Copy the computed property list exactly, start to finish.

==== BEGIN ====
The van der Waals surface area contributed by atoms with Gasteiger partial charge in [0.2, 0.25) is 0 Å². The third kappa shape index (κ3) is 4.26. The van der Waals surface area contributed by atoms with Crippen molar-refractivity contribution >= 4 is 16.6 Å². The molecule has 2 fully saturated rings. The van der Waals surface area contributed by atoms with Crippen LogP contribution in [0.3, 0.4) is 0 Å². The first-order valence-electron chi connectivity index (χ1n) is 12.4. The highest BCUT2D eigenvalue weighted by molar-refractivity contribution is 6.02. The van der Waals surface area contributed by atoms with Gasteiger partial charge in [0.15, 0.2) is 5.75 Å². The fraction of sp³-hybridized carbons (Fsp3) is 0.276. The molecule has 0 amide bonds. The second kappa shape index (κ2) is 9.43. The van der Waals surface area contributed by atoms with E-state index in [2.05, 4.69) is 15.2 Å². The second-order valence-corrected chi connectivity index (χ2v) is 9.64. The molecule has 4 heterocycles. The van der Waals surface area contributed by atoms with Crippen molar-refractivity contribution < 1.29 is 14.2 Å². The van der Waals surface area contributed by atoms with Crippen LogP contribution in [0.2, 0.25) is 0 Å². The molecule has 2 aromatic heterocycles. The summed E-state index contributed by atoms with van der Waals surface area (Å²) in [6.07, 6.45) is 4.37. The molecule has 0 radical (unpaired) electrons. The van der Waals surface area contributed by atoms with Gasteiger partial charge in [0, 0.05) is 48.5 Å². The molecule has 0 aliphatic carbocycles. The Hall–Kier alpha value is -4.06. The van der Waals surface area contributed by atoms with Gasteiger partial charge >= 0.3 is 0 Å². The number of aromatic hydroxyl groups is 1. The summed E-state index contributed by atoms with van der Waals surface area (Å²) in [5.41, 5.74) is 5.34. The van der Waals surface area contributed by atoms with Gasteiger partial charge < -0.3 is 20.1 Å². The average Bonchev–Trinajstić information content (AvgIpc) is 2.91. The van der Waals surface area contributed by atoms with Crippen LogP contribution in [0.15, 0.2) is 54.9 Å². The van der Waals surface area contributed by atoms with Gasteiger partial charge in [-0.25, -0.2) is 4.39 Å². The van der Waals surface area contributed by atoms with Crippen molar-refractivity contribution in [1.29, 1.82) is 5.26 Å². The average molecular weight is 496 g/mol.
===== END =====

The van der Waals surface area contributed by atoms with Gasteiger partial charge in [0.2, 0.25) is 0 Å². The third kappa shape index (κ3) is 4.26. The van der Waals surface area contributed by atoms with Crippen molar-refractivity contribution >= 4 is 16.6 Å². The molecule has 2 fully saturated rings. The van der Waals surface area contributed by atoms with Crippen LogP contribution in [0.3, 0.4) is 0 Å². The first-order valence-electron chi connectivity index (χ1n) is 12.4. The highest BCUT2D eigenvalue weighted by molar-refractivity contribution is 6.02. The van der Waals surface area contributed by atoms with Gasteiger partial charge in [0.15, 0.2) is 5.75 Å². The fraction of sp³-hybridized carbons (Fsp3) is 0.276. The molecule has 0 amide bonds. The second kappa shape index (κ2) is 9.43. The van der Waals surface area contributed by atoms with E-state index in [2.05, 4.69) is 15.2 Å². The second-order valence-corrected chi connectivity index (χ2v) is 9.64. The molecule has 4 heterocycles. The van der Waals surface area contributed by atoms with Crippen molar-refractivity contribution < 1.29 is 14.2 Å². The van der Waals surface area contributed by atoms with Crippen LogP contribution in [0.2, 0.25) is 0 Å². The molecule has 2 aromatic heterocycles. The summed E-state index contributed by atoms with van der Waals surface area (Å²) in [6.07, 6.45) is 4.37. The molecule has 0 radical (unpaired) electrons. The van der Waals surface area contributed by atoms with Gasteiger partial charge in [0, 0.05) is 48.5 Å². The molecule has 0 aliphatic carbocycles. The Hall–Kier alpha value is -4.06. The van der Waals surface area contributed by atoms with Gasteiger partial charge >= 0.3 is 0 Å². The number of aromatic hydroxyl groups is 1. The summed E-state index contributed by atoms with van der Waals surface area (Å²) in [5.41, 5.74) is 5.34. The van der Waals surface area contributed by atoms with Gasteiger partial charge < -0.3 is 20.1 Å². The average Bonchev–Trinajstić information content (AvgIpc) is 2.91. The van der Waals surface area contributed by atoms with Crippen LogP contribution in [0.15, 0.2) is 54.9 Å². The van der Waals surface area contributed by atoms with Gasteiger partial charge in [-0.25, -0.2) is 4.39 Å². The van der Waals surface area contributed by atoms with Crippen molar-refractivity contribution in [1.29, 1.82) is 5.26 Å². The average molecular weight is 496 g/mol.